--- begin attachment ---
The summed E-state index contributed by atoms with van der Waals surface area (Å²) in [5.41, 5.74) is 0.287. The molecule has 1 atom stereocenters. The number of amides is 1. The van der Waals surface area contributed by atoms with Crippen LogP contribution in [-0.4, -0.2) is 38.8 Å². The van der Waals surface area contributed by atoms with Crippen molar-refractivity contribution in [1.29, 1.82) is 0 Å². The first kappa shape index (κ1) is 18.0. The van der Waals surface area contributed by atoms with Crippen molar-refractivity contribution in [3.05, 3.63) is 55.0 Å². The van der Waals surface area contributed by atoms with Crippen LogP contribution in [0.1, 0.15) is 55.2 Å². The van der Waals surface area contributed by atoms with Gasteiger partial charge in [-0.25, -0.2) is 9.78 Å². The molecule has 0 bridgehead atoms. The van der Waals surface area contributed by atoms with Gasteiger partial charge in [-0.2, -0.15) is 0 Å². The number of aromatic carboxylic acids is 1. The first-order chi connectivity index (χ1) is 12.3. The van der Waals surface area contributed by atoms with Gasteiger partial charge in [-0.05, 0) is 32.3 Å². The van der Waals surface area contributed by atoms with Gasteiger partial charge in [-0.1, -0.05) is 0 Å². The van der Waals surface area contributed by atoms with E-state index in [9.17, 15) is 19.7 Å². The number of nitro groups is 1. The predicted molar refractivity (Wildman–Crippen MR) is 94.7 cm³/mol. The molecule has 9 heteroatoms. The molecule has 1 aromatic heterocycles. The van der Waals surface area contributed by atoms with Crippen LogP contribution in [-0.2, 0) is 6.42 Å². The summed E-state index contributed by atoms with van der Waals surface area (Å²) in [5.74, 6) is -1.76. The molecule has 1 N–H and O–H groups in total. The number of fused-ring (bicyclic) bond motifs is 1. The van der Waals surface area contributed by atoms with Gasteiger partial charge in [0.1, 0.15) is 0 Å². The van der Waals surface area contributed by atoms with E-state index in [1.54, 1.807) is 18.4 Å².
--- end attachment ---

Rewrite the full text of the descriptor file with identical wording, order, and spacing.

The summed E-state index contributed by atoms with van der Waals surface area (Å²) in [5.41, 5.74) is 0.287. The molecule has 1 atom stereocenters. The number of amides is 1. The van der Waals surface area contributed by atoms with Crippen LogP contribution in [-0.4, -0.2) is 38.8 Å². The van der Waals surface area contributed by atoms with Crippen molar-refractivity contribution in [1.29, 1.82) is 0 Å². The first kappa shape index (κ1) is 18.0. The van der Waals surface area contributed by atoms with Crippen molar-refractivity contribution in [3.05, 3.63) is 55.0 Å². The van der Waals surface area contributed by atoms with Crippen LogP contribution in [0.1, 0.15) is 55.2 Å². The van der Waals surface area contributed by atoms with Gasteiger partial charge in [-0.25, -0.2) is 9.78 Å². The molecule has 0 bridgehead atoms. The van der Waals surface area contributed by atoms with Gasteiger partial charge in [-0.2, -0.15) is 0 Å². The number of aromatic carboxylic acids is 1. The first-order chi connectivity index (χ1) is 12.3. The van der Waals surface area contributed by atoms with Gasteiger partial charge in [-0.05, 0) is 32.3 Å². The van der Waals surface area contributed by atoms with Gasteiger partial charge in [-0.1, -0.05) is 0 Å². The van der Waals surface area contributed by atoms with E-state index in [9.17, 15) is 19.7 Å². The number of nitro groups is 1. The predicted molar refractivity (Wildman–Crippen MR) is 94.7 cm³/mol. The molecule has 9 heteroatoms. The molecule has 1 aromatic heterocycles. The van der Waals surface area contributed by atoms with Crippen LogP contribution in [-0.2, 0) is 6.42 Å². The summed E-state index contributed by atoms with van der Waals surface area (Å²) in [5.74, 6) is -1.76. The molecule has 1 N–H and O–H groups in total. The number of fused-ring (bicyclic) bond motifs is 1. The van der Waals surface area contributed by atoms with Gasteiger partial charge in [0.1, 0.15) is 0 Å². The van der Waals surface area contributed by atoms with E-state index in [1.54, 1.807) is 18.4 Å².